Tuesday travels. . . .Barfleur


When our elder daughter was in France, many years ago, she sent us a postcard from Barfleur.  I was interested to see the place for myself when we were in Normandy and as it happened my brother and his wife had a house exchange in a house very close to Barfleur.our homeThis lovely house was built around the 1880s and it was full of character.  The house also had quite a history in that it had been requisitioned by the German occupying army during World War II.  At the end of the war the owner of the house refused to move back into the house as it had been occupied by German officers and so the house was passed on to her daughter. We stayed with my brother and his wife for a few days and had a wonderful time visiting the local tourist attractions but the highlight of our stay was an evening meal with the next door neighbours.  Our French was not marvellous and neither was their English but we had a truly enjoyable night.  Laughing uproariously at our lack of language and yet understanding each other perfectly!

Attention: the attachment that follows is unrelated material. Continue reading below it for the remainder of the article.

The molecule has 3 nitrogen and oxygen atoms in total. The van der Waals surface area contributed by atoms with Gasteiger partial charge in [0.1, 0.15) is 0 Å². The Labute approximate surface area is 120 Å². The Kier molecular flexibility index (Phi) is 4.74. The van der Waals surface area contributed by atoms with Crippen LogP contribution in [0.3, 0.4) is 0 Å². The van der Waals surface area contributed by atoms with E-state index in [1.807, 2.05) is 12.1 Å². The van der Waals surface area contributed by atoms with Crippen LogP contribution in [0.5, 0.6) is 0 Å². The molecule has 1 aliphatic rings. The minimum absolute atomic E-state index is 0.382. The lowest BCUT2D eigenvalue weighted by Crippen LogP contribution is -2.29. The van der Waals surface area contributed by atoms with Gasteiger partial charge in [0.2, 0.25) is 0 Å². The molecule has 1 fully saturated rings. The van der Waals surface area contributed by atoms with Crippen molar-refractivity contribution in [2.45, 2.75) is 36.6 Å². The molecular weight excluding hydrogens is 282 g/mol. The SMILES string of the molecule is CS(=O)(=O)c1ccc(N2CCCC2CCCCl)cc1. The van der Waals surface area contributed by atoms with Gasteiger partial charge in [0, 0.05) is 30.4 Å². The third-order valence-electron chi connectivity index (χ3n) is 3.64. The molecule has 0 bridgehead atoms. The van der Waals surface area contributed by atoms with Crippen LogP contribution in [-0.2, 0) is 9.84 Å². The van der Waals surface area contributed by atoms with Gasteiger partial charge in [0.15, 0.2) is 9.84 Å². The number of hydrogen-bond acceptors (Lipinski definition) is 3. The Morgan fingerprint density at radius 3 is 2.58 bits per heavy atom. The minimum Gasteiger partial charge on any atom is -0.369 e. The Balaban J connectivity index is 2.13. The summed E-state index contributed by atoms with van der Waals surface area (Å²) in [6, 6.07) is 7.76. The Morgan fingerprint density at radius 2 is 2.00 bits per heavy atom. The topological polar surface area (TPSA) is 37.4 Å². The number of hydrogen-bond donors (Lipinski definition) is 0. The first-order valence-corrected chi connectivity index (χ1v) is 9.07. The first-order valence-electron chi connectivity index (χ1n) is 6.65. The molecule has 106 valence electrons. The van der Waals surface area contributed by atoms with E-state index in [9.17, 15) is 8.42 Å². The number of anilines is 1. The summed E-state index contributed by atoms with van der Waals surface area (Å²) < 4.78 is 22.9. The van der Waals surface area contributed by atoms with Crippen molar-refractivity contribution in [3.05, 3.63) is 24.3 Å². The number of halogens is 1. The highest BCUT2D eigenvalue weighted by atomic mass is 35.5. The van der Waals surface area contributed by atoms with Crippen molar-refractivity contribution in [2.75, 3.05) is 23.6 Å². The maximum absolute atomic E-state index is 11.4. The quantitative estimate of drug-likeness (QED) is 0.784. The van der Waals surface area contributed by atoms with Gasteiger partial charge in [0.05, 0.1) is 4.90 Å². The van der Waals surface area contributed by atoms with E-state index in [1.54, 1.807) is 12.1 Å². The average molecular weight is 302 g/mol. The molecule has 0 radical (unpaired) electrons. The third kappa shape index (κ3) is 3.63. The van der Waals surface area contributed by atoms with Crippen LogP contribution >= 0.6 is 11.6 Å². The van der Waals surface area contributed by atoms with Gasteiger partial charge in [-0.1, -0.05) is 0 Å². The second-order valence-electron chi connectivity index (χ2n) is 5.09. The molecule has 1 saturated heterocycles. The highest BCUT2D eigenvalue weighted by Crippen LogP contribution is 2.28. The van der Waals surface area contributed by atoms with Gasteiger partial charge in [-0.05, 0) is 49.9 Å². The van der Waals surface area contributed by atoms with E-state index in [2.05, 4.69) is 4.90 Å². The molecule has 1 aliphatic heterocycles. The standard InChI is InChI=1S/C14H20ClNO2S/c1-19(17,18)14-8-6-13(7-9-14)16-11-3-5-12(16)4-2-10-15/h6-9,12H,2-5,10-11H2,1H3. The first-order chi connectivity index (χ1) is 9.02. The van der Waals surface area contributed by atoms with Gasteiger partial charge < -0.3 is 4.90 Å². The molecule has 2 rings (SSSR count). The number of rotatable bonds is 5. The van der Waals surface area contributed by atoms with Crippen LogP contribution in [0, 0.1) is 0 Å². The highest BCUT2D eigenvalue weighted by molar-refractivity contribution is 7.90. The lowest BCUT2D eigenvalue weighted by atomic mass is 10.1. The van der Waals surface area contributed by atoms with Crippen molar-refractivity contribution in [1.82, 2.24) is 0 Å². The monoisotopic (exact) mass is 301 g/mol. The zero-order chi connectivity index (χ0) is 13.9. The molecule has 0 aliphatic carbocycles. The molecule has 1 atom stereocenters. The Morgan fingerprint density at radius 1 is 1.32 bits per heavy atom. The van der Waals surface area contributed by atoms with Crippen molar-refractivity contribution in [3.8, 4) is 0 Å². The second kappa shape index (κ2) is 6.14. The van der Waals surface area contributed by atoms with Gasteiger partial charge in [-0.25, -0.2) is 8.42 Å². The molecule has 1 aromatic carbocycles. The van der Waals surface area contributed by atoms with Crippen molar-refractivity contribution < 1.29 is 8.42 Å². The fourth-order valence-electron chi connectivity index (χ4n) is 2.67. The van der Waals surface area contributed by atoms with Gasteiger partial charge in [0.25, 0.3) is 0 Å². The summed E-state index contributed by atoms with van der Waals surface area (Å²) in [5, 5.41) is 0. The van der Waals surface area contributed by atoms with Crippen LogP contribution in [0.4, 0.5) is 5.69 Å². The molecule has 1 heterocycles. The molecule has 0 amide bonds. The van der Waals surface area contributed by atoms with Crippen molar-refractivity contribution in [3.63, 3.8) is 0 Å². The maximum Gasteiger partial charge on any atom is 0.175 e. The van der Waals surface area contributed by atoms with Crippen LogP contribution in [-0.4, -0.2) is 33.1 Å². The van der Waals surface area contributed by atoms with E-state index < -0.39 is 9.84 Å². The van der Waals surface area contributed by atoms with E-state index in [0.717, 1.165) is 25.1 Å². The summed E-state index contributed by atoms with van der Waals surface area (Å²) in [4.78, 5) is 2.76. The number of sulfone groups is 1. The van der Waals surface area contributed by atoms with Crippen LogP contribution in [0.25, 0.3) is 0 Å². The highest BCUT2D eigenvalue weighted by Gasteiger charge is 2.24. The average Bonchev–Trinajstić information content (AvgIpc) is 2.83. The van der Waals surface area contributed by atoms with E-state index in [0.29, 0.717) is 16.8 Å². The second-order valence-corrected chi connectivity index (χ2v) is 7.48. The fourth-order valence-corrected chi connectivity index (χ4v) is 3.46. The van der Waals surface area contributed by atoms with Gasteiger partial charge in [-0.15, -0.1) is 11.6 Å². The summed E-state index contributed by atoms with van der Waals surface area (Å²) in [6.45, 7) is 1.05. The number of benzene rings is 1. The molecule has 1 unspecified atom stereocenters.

Barfleur is a very small village on the coast of Normandy.  In the Middle Ages it was the main port for departure to England.

Barfeur harbourYou can see that it was an overcast day when we were there.

rond point

cannonAgain, the age of artifacts in Europe reinforces how young Australia is as a European occupied country.

plaqueThis medallion marks the Norman departure from Barfleur for the Battle of Hastings.

One Comment Add yours

  1. What a beautiful house, and I love the picture of the harbour; the boats look as if they’re sitting on a sheet of silk.

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